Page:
Q&A: Former UCLA Coach Ben Howland

by Mark Remme
Web Editor

Q&A: Former UCLA Coach Ben Howland

Editor’s Note: Former UCLA coach Ben Howland addressed the Twin Cities media through a conference call after the Timberwolves made a draft night deal that brought Bruins guard/forward Shabazz Muhammad to Minnesota. Below is a full transcript of his phone interview, detailing Muhammad’s strengths, weaknesses and what he can bring to the Wolves.

What are his best attributes on the court?

Ben Howland: Shabazz has handled it great. He’s had this expectation on him because of all he’s accomplished since he was very young. He’s handled the limelight and all the media attention, and all the scrutiny very, very well. It’s going to serve him well in the NBA because he’s had the experiences in this program in the second largest media market in the country.

How will he adjust to a system where he won’t take as many shots?

BH: He was a guy who we wanted to take the most shots, that was his role. Put the ball in the basket. He did it very well, shot a very good percentage. Inside the 3, from 3, likes to get fouled. He wants to get hit. Coach Adelman’s going to love him because he’s a shooter and he can score. He can post up, he can shoot 3s, he’s a skilled passers, he’s going to have better players around him at the NBA level. He’s a smart kid. He’s very coachable.

What can he bring to an NBA team?

BH: No. 1, he’s a very good scorer, he’s great in the open court. This is his first year, he got better in college learning to use screens, take pace, read the defense off screen. He’s an excellent rebounder. He’s going to be tough to match up with on the low block. He’s going to go after it.

The thing I love about him most: His game rises when the lights go on. If you look at his body of work over the whole season. He missed the first three games. It took time to get back in shape. He’s a great competitor, he loves to win and he hates to lose. Losing kills him. Practice or a drill. That’s what you want, you want a guy who’s really competitive and really driven.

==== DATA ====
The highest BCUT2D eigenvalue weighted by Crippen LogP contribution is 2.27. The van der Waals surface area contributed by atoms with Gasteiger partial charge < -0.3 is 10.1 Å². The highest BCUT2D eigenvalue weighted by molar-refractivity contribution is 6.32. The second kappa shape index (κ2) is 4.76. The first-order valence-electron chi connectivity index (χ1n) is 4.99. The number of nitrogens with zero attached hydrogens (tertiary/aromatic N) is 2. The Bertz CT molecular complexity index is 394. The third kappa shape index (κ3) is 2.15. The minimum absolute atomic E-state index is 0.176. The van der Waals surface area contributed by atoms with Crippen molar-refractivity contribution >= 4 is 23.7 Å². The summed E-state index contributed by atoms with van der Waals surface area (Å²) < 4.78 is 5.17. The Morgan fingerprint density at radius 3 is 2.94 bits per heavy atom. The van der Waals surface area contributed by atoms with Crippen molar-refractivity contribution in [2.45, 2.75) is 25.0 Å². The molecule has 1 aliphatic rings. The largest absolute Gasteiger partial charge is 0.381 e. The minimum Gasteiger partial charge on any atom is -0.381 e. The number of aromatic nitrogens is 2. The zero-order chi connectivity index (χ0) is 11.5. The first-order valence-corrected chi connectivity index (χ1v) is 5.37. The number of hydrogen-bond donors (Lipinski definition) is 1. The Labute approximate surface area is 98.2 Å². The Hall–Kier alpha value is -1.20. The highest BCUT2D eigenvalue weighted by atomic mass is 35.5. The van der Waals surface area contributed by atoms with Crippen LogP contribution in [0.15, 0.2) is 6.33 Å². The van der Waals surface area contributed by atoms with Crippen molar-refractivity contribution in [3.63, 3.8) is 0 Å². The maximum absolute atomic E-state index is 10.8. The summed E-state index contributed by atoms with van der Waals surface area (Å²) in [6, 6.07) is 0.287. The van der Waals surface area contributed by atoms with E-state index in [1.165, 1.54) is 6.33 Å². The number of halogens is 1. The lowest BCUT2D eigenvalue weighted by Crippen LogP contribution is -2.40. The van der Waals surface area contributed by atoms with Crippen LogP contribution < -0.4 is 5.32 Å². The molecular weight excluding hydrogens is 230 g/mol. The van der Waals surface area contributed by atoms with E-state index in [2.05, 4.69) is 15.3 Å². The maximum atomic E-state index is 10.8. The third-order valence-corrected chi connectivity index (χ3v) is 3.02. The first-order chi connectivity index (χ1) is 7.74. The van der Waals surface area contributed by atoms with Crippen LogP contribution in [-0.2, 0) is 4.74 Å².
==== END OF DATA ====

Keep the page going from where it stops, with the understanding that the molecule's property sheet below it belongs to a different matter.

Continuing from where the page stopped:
Can he guard the 2 and the 3?

BH: I see him guarding 2s, some 3s. Small ball. you see them with spacing, physicality in the NBA post game. You can really bang people with the arm. You started out in that standpoint. Most freshmen do. He really improved as the season progressed.

How do you think he handled the Draft season questions and adversity?

BH: I thought he handled adversity extremely well. He had a lot of it, the NCAA, not knowing when he’d be cleared, not knowing that uncertainty but staying positive and working hard. He’s a kid who knew he was one and done, not missed anything academically. Did everything he’s supposed to do, a lot of busy work.

Kevin’s going to be a great role model for him, he’s so driven.

How will he transition into the NBA game?

BH: I think he understands he’s staring over. This is a kid who is just out of college, two years out of high school in the NBA. Fortunate to have a coach who is so experienced with so many great players. I think Adelman’s system is a really good situation for him.

I’m excited for him. He knows how he is. He has to go out and prove himself. He’s starting all over. He has a chip on his shoulder, and he can’t wait to get out there. He’s a great competitor. When the lights go on, he gets better.

Can he go to his right?

BH: Not his strength, but he’s getting better at it. Now there’s no academics. He doesn’t have pass any more classes. One thing I’m proud of is they continue to improve. It's all about continuing to get better. Kevin is one of the best 3 point shooters in the league now. We started that his freshman year. It's about improving your game and going as a player every year.

How do you think he dealt with his lofty expectations in college?

BH: There’s so much scrutiny. Its’ a big investment. But they have a committed to him. A guaranteed contract. I assured them that this kid is a great kid, not a good kid but a great kid. There won’t be issues off the floor. He’s driven, he wants to be great. He’s a player, like Kevin and Jrue Holiday, that was a No. 1 kid coming out of high school. I think that benefits them moving forward. They want to compete, they want to be the best. He’s going to improve as a player. He’s a great kid. I look forward to following their team next year and see how they develop.

What are some of his best physical tools?

BH: He’s a good shooter. We have NBA scouts at every one of our practices, all of our games. He has huge hands. When you see his hands, his hands are gigantic. It’s a real advantage in basketball to have great hands. He can really shoot the ball with range. He’s strong, good lower body, he can continue getting better. He’s going to be a very, very good shooter. I’m excited because Ricky Rubio’s a great passer. I think they had a great Draft. I love the kid they got from Louisville (Gorgui Dieng). I thought they did a big time job packaging those two picks to get two picks.

For more news and notes on the team follow the Minnesota Timberwolves and Mark Remme on Twitter, and join the conversation at WolvesNation.com.


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